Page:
An array of White House aides, playing the role of various senators on the Judiciary Committee, quizzed Kavanaugh last week about his sex life and other personal matters in an attempt to prepare him for a hearing that would inevitably be uncomfortable.
In his answers during the practice runs, aides said, Kavanaugh condemned sexual assault and carefully avoided seeming to discredit Christine Blasey Ford, a psychology professor in Northern California who has accused the nominee of pinning her to a bed, groping her and putting his hand over her mouth to stifle her screams as he tried to take off her clothes at a drunken high school party in the early 1980s.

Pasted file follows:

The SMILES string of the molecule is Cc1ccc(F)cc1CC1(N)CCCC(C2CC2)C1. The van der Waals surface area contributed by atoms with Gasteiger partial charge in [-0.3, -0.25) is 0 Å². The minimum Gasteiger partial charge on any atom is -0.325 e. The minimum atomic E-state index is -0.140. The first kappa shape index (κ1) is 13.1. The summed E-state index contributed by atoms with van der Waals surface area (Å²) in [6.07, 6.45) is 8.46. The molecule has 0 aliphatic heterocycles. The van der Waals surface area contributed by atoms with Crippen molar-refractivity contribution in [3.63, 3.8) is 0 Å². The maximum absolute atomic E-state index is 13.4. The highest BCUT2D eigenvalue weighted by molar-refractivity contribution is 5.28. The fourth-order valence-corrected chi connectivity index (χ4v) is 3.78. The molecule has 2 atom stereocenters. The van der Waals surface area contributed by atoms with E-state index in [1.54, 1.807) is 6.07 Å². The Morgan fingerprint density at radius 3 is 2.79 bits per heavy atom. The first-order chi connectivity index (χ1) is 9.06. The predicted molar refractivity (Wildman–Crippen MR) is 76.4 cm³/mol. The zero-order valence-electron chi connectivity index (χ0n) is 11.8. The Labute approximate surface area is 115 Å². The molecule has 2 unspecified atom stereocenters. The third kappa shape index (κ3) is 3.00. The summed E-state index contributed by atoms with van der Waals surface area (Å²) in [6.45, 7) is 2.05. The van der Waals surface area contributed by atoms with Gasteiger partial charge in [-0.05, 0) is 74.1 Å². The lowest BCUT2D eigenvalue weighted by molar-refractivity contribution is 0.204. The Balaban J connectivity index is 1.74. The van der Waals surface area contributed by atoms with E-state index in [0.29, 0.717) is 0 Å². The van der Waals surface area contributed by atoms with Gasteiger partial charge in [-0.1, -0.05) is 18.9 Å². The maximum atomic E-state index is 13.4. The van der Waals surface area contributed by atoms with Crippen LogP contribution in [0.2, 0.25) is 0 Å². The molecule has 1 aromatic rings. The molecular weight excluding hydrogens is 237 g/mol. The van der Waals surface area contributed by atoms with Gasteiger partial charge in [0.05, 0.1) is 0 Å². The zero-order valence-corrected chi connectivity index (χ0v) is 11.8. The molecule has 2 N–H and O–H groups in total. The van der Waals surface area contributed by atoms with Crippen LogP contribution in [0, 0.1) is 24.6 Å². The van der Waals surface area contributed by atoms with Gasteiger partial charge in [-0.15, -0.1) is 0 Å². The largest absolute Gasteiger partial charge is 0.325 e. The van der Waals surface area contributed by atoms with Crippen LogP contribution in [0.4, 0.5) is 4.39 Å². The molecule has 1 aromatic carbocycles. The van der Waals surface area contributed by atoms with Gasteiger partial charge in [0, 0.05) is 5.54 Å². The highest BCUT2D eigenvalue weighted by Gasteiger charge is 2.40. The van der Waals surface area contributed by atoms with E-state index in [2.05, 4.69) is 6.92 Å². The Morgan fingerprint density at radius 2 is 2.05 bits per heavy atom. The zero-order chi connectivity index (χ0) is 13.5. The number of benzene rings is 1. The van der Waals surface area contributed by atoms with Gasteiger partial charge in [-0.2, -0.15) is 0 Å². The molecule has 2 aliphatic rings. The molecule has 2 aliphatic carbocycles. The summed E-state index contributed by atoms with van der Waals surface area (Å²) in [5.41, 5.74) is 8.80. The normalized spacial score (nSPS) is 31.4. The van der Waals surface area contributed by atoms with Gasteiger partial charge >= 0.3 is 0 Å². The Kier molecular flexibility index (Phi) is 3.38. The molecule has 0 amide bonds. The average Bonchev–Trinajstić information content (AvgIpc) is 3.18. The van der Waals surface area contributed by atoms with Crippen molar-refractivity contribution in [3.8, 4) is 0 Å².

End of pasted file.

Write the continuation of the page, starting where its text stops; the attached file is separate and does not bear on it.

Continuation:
But Kavanaugh grew frustrated when it came to questions that dug into his private life, particularly his drinking habits and his sexual proclivities, according to three people familiar with the preparations, who requested anonymity to discuss internal deliberations. He declined to answer some questions altogether, saying they were too personal, these people said.
“I’m not going to answer that,” Kavanaugh said at one point according to a senior White House official, who said that the questions were designed to go over the line and that he struck the right tone.